For things like single classes (or subclasses), small adventures, and collections of monsters or items I'm fine with a PDF, especially if it's something I might only use a couple times (and if I need to reference it at the table I can use my phone with minimal fuss). If I can pick up a physical copy, I'm fine with a softcover because it's easily replaced (if I even care to).
For bigger books that I'm likely to reference a lot, like core rulebooks—whether it's the entire game in one book, or the D&D Player's Handbook/Dungeon Master's Guide/Monster Manual trio—or larger adventures, I prefer physical over digital because I can write notes/put in sticky notes/bookmark pages, and I prefer hardcover over softcover because they last longer.
Of course when ordering online, I like getting PDFs bundled with physical stuff (that way I can start reading it right away).
Some people have other preferences, which is why thanks to Lulu and/or DriveThru's print-on-demand service we try to make things available in as many formats as we can (including B&W and color versions), so you can ideally get our stuff how you want it.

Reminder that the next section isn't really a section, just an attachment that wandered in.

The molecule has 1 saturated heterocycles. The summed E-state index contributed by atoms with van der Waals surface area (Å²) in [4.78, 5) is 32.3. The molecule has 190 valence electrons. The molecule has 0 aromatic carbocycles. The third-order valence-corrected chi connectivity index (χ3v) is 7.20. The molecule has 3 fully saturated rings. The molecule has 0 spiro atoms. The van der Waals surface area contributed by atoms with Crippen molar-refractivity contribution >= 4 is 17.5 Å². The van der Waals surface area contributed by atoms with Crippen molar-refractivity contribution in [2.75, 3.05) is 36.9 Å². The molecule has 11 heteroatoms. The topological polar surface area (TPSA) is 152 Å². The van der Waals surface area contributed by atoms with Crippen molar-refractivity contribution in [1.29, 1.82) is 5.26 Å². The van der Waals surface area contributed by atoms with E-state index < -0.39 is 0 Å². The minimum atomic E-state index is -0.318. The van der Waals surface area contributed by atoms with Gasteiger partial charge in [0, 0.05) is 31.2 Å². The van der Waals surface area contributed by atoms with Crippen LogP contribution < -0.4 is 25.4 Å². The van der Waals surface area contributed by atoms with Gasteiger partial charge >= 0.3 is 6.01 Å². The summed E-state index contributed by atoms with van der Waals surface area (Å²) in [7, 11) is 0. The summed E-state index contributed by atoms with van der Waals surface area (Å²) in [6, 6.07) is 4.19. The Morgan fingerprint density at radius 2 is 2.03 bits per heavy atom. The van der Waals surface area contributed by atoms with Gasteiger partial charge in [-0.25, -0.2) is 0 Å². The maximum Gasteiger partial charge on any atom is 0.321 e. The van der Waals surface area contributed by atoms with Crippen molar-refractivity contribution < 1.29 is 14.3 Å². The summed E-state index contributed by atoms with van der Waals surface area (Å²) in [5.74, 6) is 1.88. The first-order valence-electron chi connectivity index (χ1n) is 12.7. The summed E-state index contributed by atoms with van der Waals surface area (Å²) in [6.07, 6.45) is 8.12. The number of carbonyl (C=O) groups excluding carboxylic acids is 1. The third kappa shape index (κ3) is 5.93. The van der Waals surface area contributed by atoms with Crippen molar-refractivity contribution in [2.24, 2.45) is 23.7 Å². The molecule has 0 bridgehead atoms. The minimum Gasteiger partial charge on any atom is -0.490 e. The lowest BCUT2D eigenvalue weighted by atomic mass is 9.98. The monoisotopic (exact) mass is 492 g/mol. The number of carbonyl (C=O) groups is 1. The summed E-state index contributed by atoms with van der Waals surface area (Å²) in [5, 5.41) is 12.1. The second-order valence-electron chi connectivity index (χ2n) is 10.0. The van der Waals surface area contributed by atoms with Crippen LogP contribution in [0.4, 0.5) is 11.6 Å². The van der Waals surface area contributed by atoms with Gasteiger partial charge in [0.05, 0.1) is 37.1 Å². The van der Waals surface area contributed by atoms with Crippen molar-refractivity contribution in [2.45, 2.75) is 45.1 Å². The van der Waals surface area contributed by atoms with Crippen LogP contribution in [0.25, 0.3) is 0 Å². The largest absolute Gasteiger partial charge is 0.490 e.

A Sundered World: Player Fragments, the first supplement for A Sundered World, is finally out!
The Paladin is technically the sixth "core" class we've provided an alternative for. If you interested in an alternate class that isn't merely a half-assed reskin, check it out!
By fan demand, we've mashed all of our 10+ Treasure volumes into one big magic item book, making it cheaper and more convenient to buy in print (which you can now do).